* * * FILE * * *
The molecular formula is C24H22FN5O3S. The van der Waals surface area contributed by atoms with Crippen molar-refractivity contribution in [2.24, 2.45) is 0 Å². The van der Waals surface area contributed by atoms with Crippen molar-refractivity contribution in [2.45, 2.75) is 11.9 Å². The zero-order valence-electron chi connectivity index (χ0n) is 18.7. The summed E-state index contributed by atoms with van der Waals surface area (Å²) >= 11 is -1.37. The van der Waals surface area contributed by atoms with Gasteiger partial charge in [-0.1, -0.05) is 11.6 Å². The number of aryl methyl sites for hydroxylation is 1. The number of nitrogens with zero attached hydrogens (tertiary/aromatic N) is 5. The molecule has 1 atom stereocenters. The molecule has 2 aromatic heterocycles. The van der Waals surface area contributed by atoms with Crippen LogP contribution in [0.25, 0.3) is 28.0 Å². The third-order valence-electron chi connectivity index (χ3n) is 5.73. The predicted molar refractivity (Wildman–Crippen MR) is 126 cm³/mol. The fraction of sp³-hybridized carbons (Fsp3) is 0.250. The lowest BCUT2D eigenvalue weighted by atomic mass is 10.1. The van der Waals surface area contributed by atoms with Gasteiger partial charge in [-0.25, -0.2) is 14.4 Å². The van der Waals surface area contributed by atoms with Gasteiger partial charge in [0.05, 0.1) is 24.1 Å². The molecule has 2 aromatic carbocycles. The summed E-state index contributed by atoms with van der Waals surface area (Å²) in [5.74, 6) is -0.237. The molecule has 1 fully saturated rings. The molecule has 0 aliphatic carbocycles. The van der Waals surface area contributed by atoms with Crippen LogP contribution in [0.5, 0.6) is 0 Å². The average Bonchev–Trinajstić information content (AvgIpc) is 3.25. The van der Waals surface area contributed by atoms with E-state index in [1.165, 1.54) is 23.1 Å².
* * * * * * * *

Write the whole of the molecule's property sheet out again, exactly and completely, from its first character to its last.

The molecular formula is C24H22FN5O3S. The van der Waals surface area contributed by atoms with Crippen molar-refractivity contribution in [2.24, 2.45) is 0 Å². The van der Waals surface area contributed by atoms with Crippen molar-refractivity contribution in [2.45, 2.75) is 11.9 Å². The zero-order valence-electron chi connectivity index (χ0n) is 18.7. The summed E-state index contributed by atoms with van der Waals surface area (Å²) >= 11 is -1.37. The van der Waals surface area contributed by atoms with Gasteiger partial charge in [-0.1, -0.05) is 11.6 Å². The number of aryl methyl sites for hydroxylation is 1. The number of nitrogens with zero attached hydrogens (tertiary/aromatic N) is 5. The molecule has 1 atom stereocenters. The molecule has 2 aromatic heterocycles. The van der Waals surface area contributed by atoms with Crippen LogP contribution in [0.25, 0.3) is 28.0 Å². The third-order valence-electron chi connectivity index (χ3n) is 5.73. The predicted molar refractivity (Wildman–Crippen MR) is 126 cm³/mol. The fraction of sp³-hybridized carbons (Fsp3) is 0.250. The lowest BCUT2D eigenvalue weighted by atomic mass is 10.1. The van der Waals surface area contributed by atoms with Gasteiger partial charge in [-0.25, -0.2) is 14.4 Å². The van der Waals surface area contributed by atoms with Gasteiger partial charge in [0.05, 0.1) is 24.1 Å². The molecule has 2 aromatic carbocycles. The summed E-state index contributed by atoms with van der Waals surface area (Å²) in [5.74, 6) is -0.237. The molecule has 1 fully saturated rings. The molecule has 0 aliphatic carbocycles. The van der Waals surface area contributed by atoms with Crippen LogP contribution in [0.5, 0.6) is 0 Å². The average Bonchev–Trinajstić information content (AvgIpc) is 3.25. The van der Waals surface area contributed by atoms with E-state index in [1.165, 1.54) is 23.1 Å².